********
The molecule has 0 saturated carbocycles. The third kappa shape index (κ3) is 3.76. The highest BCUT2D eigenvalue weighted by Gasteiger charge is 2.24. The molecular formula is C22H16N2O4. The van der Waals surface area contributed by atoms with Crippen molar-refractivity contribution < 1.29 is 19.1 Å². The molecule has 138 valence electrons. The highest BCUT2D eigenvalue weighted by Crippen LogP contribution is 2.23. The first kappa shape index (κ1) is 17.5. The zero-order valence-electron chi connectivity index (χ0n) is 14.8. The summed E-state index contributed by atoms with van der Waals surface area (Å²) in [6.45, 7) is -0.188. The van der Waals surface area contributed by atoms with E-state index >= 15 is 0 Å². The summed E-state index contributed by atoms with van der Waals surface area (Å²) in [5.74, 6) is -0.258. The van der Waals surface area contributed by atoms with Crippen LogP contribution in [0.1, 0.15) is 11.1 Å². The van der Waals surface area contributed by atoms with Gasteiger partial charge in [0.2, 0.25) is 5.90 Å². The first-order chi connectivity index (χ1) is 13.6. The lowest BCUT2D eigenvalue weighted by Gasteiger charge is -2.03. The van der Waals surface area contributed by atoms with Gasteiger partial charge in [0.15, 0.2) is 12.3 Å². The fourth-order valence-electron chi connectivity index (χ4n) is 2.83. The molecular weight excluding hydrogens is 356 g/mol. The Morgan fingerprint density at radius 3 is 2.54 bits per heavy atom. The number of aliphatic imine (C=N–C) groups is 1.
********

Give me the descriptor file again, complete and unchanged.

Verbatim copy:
The molecule has 0 saturated carbocycles. The third kappa shape index (κ3) is 3.76. The highest BCUT2D eigenvalue weighted by Gasteiger charge is 2.24. The molecular formula is C22H16N2O4. The van der Waals surface area contributed by atoms with Crippen molar-refractivity contribution < 1.29 is 19.1 Å². The molecule has 138 valence electrons. The highest BCUT2D eigenvalue weighted by Crippen LogP contribution is 2.23. The first kappa shape index (κ1) is 17.5. The zero-order valence-electron chi connectivity index (χ0n) is 14.8. The summed E-state index contributed by atoms with van der Waals surface area (Å²) in [6.45, 7) is -0.188. The van der Waals surface area contributed by atoms with E-state index >= 15 is 0 Å². The summed E-state index contributed by atoms with van der Waals surface area (Å²) in [5.74, 6) is -0.258. The van der Waals surface area contributed by atoms with Crippen LogP contribution in [0.1, 0.15) is 11.1 Å². The van der Waals surface area contributed by atoms with Gasteiger partial charge in [0.2, 0.25) is 5.90 Å². The first-order chi connectivity index (χ1) is 13.6. The lowest BCUT2D eigenvalue weighted by Gasteiger charge is -2.03. The van der Waals surface area contributed by atoms with Gasteiger partial charge in [0.15, 0.2) is 12.3 Å². The fourth-order valence-electron chi connectivity index (χ4n) is 2.83. The molecular weight excluding hydrogens is 356 g/mol. The Morgan fingerprint density at radius 3 is 2.54 bits per heavy atom. The number of aliphatic imine (C=N–C) groups is 1.